One day (and one week and one month) after JPM called again to buy the dip, at least one group inside the largest US bank - arguably the most important one - is getting cold feet on a quick bounce. As the bank's trading desk writes this morning, while stocks reacted poorly to Powell's unexpectedly hawkish comments, interestingly retail investors bought $1.69bn on the day: "this is the second most on record."
This is a problem because it means that the market still refuses to capitulate and signal an all clear (see more below).
And while retail investors stubbornly continue to buy the dip, JPM also notes that it is still the case that "we hadn’t seen consistent signs of capitulation by HFs" and adds that it seems that there’s an impulse to buy the dip recently among a broad set of discretionary investors. "Given how much the market has declined recently, it does seem like we could see a bounce, but whether this is a sustainable rebound remains to be seen in our view."
Here are JPMorgan Prime's key points on recent flows:
- HF Flows – dip buying on Mon and Tues, post large selling on Fri:
- HFs bought the dip on Mon and Tues (just under +1z globally both days)
- Notionally, the biggest buying was in N. America (+1.4z on Mon and 1.2z on Tues). N. America buying on Tues was evenly split between longs added and short covered. L/S funds were net buyers on both days, although the majority of buying on Mon was short covering, while ~75% of buying yest came from longs added.
- EMEA also saw meaningful buying on Tues (+1.8z) following a week of neutral activity and most of the buying was due to longs added.
- In contrast, APAC saw selling increase on Tues (-2z) as flows reverse. Notably APAC had seen the largest acceleration in buying in late Dec and early Jan, but has seen flows turn much more negative as the broad indices have hit new lows (rather than just going back to early Oct levels like in NA or EMEA). The selling on Tues was mostly longs sold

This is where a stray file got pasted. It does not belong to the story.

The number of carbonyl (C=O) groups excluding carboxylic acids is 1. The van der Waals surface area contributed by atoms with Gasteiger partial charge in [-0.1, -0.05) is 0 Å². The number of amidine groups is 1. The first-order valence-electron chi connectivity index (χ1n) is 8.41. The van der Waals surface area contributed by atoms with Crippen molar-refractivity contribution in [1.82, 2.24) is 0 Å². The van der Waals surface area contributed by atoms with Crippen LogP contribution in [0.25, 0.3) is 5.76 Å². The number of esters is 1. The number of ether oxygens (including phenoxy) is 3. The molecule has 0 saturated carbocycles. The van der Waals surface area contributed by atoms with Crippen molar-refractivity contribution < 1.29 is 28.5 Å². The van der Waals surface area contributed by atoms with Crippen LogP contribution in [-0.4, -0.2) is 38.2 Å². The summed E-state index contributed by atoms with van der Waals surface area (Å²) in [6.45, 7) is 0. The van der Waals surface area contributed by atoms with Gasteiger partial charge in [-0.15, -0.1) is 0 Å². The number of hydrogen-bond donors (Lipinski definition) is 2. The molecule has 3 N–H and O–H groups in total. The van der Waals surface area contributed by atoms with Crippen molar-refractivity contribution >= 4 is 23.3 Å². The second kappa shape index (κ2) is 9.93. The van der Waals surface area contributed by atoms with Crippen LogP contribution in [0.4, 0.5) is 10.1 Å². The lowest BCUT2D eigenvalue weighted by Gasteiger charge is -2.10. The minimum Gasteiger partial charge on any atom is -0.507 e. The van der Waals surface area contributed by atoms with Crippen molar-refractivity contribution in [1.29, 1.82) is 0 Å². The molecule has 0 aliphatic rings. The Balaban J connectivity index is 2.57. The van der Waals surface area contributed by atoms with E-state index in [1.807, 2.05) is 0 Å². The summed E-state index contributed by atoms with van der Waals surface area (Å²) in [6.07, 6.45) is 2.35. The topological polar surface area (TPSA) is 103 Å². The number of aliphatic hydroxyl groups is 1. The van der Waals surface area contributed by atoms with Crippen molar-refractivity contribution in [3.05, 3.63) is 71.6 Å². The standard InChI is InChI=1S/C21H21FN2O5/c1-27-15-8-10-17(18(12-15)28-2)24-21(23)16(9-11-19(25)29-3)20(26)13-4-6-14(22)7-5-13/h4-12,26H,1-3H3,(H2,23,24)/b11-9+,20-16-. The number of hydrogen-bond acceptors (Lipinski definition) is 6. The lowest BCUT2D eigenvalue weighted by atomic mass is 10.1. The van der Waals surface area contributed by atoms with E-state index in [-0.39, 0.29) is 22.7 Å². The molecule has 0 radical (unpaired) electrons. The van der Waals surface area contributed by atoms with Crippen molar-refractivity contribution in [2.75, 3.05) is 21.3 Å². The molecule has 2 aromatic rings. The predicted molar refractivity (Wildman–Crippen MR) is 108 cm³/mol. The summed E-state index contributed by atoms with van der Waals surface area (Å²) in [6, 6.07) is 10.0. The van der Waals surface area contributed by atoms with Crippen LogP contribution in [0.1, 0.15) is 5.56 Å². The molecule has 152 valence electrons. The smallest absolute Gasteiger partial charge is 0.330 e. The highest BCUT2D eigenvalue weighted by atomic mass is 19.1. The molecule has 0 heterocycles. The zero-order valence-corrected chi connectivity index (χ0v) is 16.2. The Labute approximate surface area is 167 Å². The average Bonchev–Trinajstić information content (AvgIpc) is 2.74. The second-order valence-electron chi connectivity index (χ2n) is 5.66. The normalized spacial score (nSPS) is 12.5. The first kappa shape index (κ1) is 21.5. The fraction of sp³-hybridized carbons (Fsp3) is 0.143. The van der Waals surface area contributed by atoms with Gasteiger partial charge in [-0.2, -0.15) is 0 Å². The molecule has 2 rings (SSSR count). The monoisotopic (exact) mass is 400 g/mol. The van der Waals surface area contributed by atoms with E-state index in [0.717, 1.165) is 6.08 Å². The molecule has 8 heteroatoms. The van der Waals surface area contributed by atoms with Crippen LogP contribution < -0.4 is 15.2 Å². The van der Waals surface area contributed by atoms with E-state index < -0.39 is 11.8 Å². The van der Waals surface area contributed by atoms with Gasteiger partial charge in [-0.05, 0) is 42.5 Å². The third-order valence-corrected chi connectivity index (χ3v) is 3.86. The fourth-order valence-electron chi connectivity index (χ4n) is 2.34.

- ETF Flows – turning more positive:
- Second day in a row of buying yest at about +2.8bn (vs. +1.4bn), after 7 days of net selling
- Note: these flows are based on a selection of broad index ETFs (e.g. SPY, IWM, QQQ) as well as sector ETFs (e.g. XLF, XLE)
- Retail Flows – reversal to buying (based on data from Peng Cheng, JPM QDS Research):
- Overall flows turned to >1Bn of net buying on Tues
- Notably, single-stocks saw net buying return (almost ~$500mm bought) vs. the selling of the prior 4 days
- Through Monday, single-stocks had been net sold for 4 days in a row. The 5d rolling net flows for single-stocks is at one of the most negative of the past 2 years...it only got a lot more negative in March 2020. Including ETFs, however, the 5d flows are still positive and the 20d are still very positive
For those wondering what stocks retail is buying and selling, here is the answer: first the stocks with the largest retail order buy imbalance:
And here are the ones with the smallest:
Is the coast clear? According to JPM's traders (and not its increasingly clueless sellside researchers who can only parrot "BTFD" every single week), given the set-up into the Fed and potential for earnings to be OK/better than feared, "it seems we could be in the rebound phase that often follows a large drawdown (i.e. nearly 10% or more)."
However, given the lack of strong capitulation, it is not yet clear to the bank whether this rebound should be any more than short-term and tactical in nature. In addition, how discretionary investors perform if there is a bounce over the next week or so could be critical.
Bottom line: "Given many have captured a large amount of the decline, if they don’t capture a lot of the rebound, it could continue to create risks."
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So what does this mean for stocks from here? According to JPM desk trader Andrew Tyler, one should buy the highest quality names "and we are seeing their bifurcation within the Tech sector, with FANG+ outperforming." As for vol, it may remain elevated until we have liftoff at the Fed’s March 16 meeting.
Also, we should have seen Omicron dissipate in the US by that meeting as well as having completed this earnings season with the potential for positive pre-announcements/earnings revisions ahead of the April/May earnings period.
AS such, until March JPM advises clients to consider more of a market-neutral approach with a +high quality vs. –low quality within each sector of exposure. More broadly, the barbell trade (e.g. long FANG+, long Energy, long Metals/Miners, long Consumer Recovery, and long Transports vs. shorts in IG credit, Staples, and the SPX) feels like a prudent way to express risk, according to JPM.
Meanwhile, as the market moves toward a more fundamentally-driven approach, inflation concerns will dominate the 2022H1 narrative (at least until recession fears explode); but SPX companies have been able to weather these costs and 2021 was a year of at/near record margins. This may continue in 2022 as we see input costs decrease throughout the year, potentially more than offsetting any spikes to wage inflation.